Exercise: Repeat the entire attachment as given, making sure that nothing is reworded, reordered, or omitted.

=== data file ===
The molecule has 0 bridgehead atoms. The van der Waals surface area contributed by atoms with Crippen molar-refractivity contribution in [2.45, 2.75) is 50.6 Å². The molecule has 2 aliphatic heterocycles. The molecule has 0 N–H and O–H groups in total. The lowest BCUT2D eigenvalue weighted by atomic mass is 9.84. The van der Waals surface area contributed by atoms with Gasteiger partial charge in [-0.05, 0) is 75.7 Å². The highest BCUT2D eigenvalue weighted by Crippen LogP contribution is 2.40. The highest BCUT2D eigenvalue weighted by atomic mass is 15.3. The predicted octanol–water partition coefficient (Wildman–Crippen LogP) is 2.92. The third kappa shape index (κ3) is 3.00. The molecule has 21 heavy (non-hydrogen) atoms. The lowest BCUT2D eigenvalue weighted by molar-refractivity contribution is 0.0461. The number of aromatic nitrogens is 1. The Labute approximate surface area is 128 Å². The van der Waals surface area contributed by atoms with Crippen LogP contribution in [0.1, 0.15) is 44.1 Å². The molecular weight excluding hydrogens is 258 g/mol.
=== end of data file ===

The molecule has 0 bridgehead atoms. The van der Waals surface area contributed by atoms with Crippen molar-refractivity contribution in [2.45, 2.75) is 50.6 Å². The molecule has 2 aliphatic heterocycles. The molecule has 0 N–H and O–H groups in total. The lowest BCUT2D eigenvalue weighted by atomic mass is 9.84. The van der Waals surface area contributed by atoms with Gasteiger partial charge in [-0.05, 0) is 75.7 Å². The highest BCUT2D eigenvalue weighted by Crippen LogP contribution is 2.40. The highest BCUT2D eigenvalue weighted by atomic mass is 15.3. The predicted octanol–water partition coefficient (Wildman–Crippen LogP) is 2.92. The third kappa shape index (κ3) is 3.00. The molecule has 21 heavy (non-hydrogen) atoms. The lowest BCUT2D eigenvalue weighted by molar-refractivity contribution is 0.0461. The number of aromatic nitrogens is 1. The Labute approximate surface area is 128 Å². The van der Waals surface area contributed by atoms with Crippen LogP contribution in [0.1, 0.15) is 44.1 Å². The molecular weight excluding hydrogens is 258 g/mol.